The Independent wins 23 journalism awards in annual Missouri Press contest
The Missouri Independent won 23 awards Saturday — including eight first place honors — in the annual Missouri Press Association Better Newspaper Contest.
The Independent also took home the Gold Cup for class 2 dailies — the first time an online-only publication has been awarded the event’s top honor.
In addition to the individual awards, environmental reporter Allison Kite was also presented the 2023 William E. James Outstanding Young Journalist Award, which recognizes reporters who have demonstrated excellence in the field of journalism and maintained the quality, ethics and standards of The Journalist’s Creed, written by Walter Williams, founding dean of the University of Missouri School of Journalism.
The awards were presented at the association’s annual convention in St. Louis.
A series of profiles of the major U.S. Senate candidates written by The Independent’s entire staff was awarded first place honors for “best coverage of government.”
Deputy Editor Rudi Keller’s coverage of turmoil at a rural hospital in northern Missouri won first place for both “best news story” and “best health story” and third place for “best investigative story.”
Keller also shared “best video” honors with multimedia reporter Rebecca Rivas.
Clara Bates won first place in “best story about religion” for her coverage of lawsuits against Christian boarding schools accused of abuse. Editor Jason Hancock won first place in the “best serious columnist” category, with longtime contributor Janice Ellis taking second place.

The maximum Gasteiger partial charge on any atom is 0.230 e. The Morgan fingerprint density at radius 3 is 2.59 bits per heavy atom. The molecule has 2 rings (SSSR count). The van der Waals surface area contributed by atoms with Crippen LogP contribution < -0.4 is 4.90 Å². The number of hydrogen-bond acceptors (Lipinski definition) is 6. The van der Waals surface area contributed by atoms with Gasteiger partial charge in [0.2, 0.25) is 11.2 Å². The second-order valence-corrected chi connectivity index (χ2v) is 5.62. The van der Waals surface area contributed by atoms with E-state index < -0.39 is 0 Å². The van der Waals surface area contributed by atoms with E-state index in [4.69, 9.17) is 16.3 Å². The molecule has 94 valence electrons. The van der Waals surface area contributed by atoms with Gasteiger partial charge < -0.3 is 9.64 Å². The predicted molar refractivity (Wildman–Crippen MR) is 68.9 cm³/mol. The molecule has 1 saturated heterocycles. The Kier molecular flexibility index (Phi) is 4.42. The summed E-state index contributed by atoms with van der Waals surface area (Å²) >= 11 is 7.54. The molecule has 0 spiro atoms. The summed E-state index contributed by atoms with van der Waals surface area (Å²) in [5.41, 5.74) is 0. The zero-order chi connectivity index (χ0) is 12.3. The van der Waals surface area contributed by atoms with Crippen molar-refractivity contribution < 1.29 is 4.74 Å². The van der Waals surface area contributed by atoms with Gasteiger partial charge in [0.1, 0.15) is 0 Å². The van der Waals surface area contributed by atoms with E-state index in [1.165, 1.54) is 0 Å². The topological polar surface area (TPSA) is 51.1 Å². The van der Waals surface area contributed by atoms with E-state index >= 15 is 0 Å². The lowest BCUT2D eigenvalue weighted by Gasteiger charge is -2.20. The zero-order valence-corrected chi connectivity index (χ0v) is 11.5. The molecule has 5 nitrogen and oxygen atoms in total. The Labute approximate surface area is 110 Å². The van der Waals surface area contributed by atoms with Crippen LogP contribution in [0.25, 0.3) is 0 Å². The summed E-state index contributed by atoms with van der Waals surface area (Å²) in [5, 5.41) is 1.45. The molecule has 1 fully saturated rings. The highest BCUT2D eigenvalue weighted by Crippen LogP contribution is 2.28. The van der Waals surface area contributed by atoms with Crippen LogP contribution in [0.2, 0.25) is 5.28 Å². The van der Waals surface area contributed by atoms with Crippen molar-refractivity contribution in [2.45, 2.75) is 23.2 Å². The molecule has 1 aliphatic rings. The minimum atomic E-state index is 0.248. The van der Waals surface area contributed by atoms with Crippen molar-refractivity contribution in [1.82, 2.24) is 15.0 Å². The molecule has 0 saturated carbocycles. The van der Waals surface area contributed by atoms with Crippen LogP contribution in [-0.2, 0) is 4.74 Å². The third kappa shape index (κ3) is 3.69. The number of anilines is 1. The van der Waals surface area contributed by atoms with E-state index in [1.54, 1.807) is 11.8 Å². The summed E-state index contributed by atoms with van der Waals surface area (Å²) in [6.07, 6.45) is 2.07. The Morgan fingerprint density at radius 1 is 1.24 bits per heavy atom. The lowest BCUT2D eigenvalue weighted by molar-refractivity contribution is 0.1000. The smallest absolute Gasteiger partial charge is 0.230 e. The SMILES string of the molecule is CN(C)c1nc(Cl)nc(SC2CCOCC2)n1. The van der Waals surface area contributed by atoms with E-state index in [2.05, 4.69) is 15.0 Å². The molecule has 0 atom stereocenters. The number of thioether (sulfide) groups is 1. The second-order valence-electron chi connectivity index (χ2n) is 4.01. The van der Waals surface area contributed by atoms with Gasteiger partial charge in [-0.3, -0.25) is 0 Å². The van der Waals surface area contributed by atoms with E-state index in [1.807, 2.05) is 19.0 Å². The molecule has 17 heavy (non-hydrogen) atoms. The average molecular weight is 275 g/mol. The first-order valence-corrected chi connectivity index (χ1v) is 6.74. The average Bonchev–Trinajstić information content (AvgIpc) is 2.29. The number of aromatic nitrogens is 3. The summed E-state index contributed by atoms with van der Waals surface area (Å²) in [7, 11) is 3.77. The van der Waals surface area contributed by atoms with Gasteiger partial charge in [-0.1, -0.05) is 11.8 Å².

A collaboration between The Independent and NPR’s Midwest Newsroom garnered several awards, including first place for “best story about rural life or agriculture” for Kite’s reporting on the struggle to locate and replace lead pipes. Samantha Horton won “best story about the outdoors” for an article on lead contamination in venison and shared second place in the “best business story” category with Niara Savage for their coverage of lead contamination in antiques.
Keller, Rivas and Tessa Weinberg won second place in “best coverage of rural life or agriculture” for a series of stories documenting the crisis in rural health care across the state.
Annelise Hanshaw won second place for “best education story” for her reporting on the push to ban transgender students from participating in school sports.
Rivas also took home third place in “best story about rural life or agriculture” with an article about how the COVID surge forced a rural hospital to build a makeshift ICU to keep a patient alive. She also won third place in “best story about the outdoors” for her coverage of the state’s efforts to repopulate the endangered hellbenders.
Weinberg’s coverage of the U.S. Supreme Court’s decision overturning Roe v. Wade, and its impact on abortion access in Missouri, won second place honors for both “best breaking news story” and “best video.”
She and Bates also won third place for “best coverage of government” for stories on the staffing crisis in the state’s child welfare agency, with Bates’s reporting on massive wait times for Medicaid applicants winning third place for “best health story.”
Keller’s coverage of a state senator’s decision to violate chamber dress codes by wearing overalls won third place for “best breaking news.” He also won second place for “multimedia reporting” for a story and video on the state auctioning off pieces of the state Capitol.
The Independent was also awarded third place for “best online newspaper or website” and “best headline writing.”